With Inclusion, Steven Epstein argues that strategies to achieve diversity in medical research mask deeper problems, ones that might require a different approach and different solutions.
Formal concern with this issue, Epstein shows, is a fairly recent phenomenon. Until the mid-1980s, scientists often studied groups of white, middle-aged men—and assumed that conclusions drawn from studying them would apply to the rest of the population. But struggles involving advocacy groups, experts, and Congress led to reforms that forced researchers to diversify the population from which they drew for clinical research. While the prominence of these inclusive practices has offered hope to traditionally underserved groups, Epstein argues that it has drawn attention away from the tremendous inequalities in health that are rooted not in biology but in society.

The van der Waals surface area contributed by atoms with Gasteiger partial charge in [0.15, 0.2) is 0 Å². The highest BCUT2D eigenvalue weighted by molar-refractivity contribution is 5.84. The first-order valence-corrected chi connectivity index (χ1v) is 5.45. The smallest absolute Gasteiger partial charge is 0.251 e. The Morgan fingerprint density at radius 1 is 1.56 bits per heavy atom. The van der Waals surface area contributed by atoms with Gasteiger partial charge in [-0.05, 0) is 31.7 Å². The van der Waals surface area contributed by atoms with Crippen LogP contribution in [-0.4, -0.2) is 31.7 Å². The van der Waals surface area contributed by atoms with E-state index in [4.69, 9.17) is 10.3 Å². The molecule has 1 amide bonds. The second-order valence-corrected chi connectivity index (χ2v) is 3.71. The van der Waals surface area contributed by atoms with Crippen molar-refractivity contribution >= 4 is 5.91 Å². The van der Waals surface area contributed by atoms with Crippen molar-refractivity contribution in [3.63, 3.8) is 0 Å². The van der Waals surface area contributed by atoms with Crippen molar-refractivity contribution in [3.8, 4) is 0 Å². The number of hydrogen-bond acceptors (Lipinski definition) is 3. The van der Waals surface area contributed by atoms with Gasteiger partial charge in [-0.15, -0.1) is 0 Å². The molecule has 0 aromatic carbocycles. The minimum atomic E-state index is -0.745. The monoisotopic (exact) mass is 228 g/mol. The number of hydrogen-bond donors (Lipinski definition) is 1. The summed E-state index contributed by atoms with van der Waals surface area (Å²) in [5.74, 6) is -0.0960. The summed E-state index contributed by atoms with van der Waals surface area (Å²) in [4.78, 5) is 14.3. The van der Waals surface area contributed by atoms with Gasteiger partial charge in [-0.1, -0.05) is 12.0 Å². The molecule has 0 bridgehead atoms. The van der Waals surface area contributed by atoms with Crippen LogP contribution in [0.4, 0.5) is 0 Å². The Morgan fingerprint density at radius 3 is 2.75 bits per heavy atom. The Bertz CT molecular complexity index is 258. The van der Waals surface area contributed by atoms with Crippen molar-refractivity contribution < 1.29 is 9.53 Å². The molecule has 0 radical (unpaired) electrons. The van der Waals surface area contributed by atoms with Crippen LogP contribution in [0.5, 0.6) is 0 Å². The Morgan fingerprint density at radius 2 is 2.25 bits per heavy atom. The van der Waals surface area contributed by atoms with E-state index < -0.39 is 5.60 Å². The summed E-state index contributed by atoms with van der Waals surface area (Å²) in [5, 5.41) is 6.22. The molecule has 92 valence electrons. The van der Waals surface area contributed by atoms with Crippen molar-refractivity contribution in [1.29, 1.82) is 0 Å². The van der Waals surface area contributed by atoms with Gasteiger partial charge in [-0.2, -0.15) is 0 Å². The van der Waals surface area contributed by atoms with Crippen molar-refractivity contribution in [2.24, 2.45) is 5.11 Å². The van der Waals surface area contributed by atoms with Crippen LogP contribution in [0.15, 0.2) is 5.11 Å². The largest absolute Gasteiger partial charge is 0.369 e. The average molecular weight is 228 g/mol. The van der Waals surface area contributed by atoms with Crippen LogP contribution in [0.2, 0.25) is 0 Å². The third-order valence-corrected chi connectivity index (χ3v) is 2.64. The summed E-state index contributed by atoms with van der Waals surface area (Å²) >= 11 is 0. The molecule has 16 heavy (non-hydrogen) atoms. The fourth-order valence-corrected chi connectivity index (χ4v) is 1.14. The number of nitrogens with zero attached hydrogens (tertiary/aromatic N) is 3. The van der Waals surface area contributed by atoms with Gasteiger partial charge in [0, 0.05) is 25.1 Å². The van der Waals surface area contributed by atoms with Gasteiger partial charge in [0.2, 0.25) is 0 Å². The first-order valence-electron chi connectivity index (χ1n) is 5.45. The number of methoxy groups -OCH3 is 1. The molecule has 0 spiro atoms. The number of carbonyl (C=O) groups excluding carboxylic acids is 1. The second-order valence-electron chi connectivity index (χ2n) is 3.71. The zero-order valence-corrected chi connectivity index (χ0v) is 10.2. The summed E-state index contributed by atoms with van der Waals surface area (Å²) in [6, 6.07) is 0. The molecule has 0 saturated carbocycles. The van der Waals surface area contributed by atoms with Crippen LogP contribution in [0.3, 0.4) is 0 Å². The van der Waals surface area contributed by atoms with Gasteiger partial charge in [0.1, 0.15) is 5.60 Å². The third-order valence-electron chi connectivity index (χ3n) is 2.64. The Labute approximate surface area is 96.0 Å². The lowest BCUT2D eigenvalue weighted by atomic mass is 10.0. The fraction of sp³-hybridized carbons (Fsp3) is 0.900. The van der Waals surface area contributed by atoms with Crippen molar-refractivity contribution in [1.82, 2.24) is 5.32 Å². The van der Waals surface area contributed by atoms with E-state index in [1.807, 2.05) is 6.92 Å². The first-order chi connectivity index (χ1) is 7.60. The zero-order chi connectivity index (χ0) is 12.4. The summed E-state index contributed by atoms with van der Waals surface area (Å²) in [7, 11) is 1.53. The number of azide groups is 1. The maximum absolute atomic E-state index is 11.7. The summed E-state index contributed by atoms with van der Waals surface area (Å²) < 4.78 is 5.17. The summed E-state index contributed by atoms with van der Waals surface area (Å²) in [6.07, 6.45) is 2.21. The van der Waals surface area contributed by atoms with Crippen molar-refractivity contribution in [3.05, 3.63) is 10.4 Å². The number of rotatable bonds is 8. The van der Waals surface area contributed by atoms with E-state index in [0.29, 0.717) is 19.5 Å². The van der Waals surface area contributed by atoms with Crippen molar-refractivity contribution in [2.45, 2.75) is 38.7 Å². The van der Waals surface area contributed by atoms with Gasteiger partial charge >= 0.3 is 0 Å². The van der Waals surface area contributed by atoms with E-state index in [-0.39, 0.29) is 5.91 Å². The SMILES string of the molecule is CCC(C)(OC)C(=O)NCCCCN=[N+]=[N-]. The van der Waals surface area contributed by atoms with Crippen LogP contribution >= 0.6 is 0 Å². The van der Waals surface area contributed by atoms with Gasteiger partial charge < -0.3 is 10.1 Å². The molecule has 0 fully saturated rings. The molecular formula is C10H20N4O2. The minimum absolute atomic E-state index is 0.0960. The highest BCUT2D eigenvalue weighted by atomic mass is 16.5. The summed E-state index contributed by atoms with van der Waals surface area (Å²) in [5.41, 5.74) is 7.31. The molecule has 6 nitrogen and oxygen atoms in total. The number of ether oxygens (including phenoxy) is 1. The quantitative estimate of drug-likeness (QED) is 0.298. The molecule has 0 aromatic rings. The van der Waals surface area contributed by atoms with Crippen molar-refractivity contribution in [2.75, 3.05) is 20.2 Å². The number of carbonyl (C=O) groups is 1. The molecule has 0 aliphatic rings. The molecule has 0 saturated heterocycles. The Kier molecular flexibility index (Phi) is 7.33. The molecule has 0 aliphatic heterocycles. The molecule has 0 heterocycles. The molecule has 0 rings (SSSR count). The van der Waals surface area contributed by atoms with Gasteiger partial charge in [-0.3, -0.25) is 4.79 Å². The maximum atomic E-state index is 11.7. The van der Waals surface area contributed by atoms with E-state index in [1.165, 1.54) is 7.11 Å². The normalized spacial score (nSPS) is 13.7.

“Epstein’s use of theory to demonstrate how public policies in the health profession are shaped makes this book relevant for many academic disciplines. . . . Highly recommended.”—Choice
“A masterful comprehensive overview of a wide terrain.”—Troy Duster, Biosocieties
"A delightful read. Epstein''s writing is accessible without oversimplifying, making the book a real option in both undergraduate and graduate courses. . . . Inclusion is exemplary not only for the compelling account it provides, nor just for the reams of compelling evidence Epstein incorporates, but also for its deftness in marrying together different disciplinary perspectives of Science Studies, Sociology, History, and Politics, to name a few. . . . A pleasure to read from beginning to end."
2007 Robert K. Merton Professional Award